It is estimated that around 350 million people in the world suffer from mental disorders. Although the causes of depression are varied and largely unidentifiable, since the 1950s the pharmaceutical industry has developed a wide range of antidepressants.
The problems with antidepressants are very numerous, they include substance abuse, and a host of adverse side effects, including emotional numbness and even increased risk of suicide. Although antidepressants may well help some people cope with the devastating effects of depression in the short term, pharmaceutical treatments do not cure depression.
After reflecting on the reasons for such an increase in depression in our society over the past two decades, many have assumed that we must blame lifestyle, social disconnect in a technologically advanced society, lack of exercise, environmental pollutants, and increased consumption of highly processed foods. Yet medical science has been slow to fully recognize and recommend lifestyle changes for patients, often preferring the recommendation of pharmaceuticals.
“We have known for some time that there is a clear link between the quality of people’s diets and their risk of depression. This is the case in all countries, cultures and age groups, with a healthy diet the risk is decreased and with an unhealthy diet there is an increased risk of depression. However, this is the first randomized controlled trial to directly test whether improved diet quality can actually treat clinical depression. “~ Professor Felice Jacka, Director of Deakin’s Food and Mood Center.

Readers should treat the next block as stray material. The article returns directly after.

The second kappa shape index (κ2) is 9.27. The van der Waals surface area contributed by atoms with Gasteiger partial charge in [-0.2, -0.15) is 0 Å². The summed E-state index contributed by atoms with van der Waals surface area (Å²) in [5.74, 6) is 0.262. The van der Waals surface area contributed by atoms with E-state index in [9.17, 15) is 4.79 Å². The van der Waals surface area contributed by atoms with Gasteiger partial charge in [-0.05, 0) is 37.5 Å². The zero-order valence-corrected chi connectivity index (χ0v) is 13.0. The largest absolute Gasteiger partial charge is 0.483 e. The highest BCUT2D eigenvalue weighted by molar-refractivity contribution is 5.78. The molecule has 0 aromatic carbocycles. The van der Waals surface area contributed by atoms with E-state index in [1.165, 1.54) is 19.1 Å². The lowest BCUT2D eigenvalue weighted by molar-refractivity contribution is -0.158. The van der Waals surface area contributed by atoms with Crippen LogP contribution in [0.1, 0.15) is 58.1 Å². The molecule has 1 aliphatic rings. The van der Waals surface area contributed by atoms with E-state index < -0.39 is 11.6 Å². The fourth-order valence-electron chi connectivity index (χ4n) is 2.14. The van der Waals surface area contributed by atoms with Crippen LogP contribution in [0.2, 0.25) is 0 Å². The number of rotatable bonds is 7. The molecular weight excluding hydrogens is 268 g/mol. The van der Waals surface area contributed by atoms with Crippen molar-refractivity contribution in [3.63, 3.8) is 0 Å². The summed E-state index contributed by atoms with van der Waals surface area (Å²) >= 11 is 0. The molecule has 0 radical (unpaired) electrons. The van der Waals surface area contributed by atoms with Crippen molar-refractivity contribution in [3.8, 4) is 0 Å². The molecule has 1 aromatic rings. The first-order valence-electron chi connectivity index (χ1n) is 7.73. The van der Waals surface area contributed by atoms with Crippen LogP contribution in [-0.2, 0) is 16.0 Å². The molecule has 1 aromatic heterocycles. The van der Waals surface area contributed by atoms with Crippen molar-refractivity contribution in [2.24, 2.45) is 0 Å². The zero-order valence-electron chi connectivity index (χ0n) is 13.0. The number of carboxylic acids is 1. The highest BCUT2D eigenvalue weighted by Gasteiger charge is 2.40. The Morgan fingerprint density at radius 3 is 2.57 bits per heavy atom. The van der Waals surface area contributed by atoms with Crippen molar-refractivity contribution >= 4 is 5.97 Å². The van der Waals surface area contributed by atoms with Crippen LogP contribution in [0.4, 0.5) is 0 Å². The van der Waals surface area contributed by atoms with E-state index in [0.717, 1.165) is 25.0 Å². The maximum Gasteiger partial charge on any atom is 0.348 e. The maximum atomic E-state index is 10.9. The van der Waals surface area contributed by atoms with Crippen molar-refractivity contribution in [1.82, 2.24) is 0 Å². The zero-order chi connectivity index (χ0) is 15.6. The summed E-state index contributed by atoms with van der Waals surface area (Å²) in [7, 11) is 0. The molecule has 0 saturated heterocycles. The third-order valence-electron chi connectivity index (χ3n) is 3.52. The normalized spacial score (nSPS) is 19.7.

The study looked at adults with major depression to assess their progress with specific dietary changes over a three-month period, revealing the types of foods that help the most.
“The food group has received information and assistance to improve the quality of their current diet, with a focus on increasing the consumption of vegetables, fruits, whole grains, legumes, fish and meat. lean reds, olive oil and nuts, while reducing their consumption of unhealthy foods such as sweets, refined grains, fried foods, fast food, processed meats and sugary drinks. [Source]
In addition to the quality of a person’s diet, depression is now scientifically associated with inflammation in the body, as well as the health of the body’s microflora, which are heavily influenced by the foods that the we choose to consume.
This study by Deakin University adds another crucial piece to the puzzle and it is an extremely important contribution to the growing body of anecdotal evidence from people who have fought their depression by taking control of many aspects of their mode of thinking. life.